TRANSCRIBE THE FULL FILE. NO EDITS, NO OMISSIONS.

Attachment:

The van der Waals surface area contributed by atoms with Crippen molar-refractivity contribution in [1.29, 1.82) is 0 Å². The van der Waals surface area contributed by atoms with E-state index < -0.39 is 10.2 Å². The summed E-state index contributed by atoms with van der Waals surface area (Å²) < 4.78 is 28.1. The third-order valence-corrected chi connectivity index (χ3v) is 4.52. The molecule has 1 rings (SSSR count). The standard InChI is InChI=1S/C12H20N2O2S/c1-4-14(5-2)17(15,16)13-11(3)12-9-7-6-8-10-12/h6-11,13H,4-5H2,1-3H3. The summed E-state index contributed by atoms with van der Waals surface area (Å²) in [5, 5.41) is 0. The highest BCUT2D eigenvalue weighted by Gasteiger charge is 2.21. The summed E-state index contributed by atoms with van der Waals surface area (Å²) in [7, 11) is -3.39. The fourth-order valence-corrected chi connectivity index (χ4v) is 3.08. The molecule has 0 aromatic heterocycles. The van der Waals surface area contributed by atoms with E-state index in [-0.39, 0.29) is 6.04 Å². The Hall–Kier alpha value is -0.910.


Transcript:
The van der Waals surface area contributed by atoms with Crippen molar-refractivity contribution in [1.29, 1.82) is 0 Å². The van der Waals surface area contributed by atoms with E-state index < -0.39 is 10.2 Å². The summed E-state index contributed by atoms with van der Waals surface area (Å²) < 4.78 is 28.1. The third-order valence-corrected chi connectivity index (χ3v) is 4.52. The molecule has 1 rings (SSSR count). The standard InChI is InChI=1S/C12H20N2O2S/c1-4-14(5-2)17(15,16)13-11(3)12-9-7-6-8-10-12/h6-11,13H,4-5H2,1-3H3. The summed E-state index contributed by atoms with van der Waals surface area (Å²) in [5, 5.41) is 0. The highest BCUT2D eigenvalue weighted by Gasteiger charge is 2.21. The summed E-state index contributed by atoms with van der Waals surface area (Å²) in [7, 11) is -3.39. The fourth-order valence-corrected chi connectivity index (χ4v) is 3.08. The molecule has 0 aromatic heterocycles. The van der Waals surface area contributed by atoms with E-state index in [-0.39, 0.29) is 6.04 Å². The Hall–Kier alpha value is -0.910.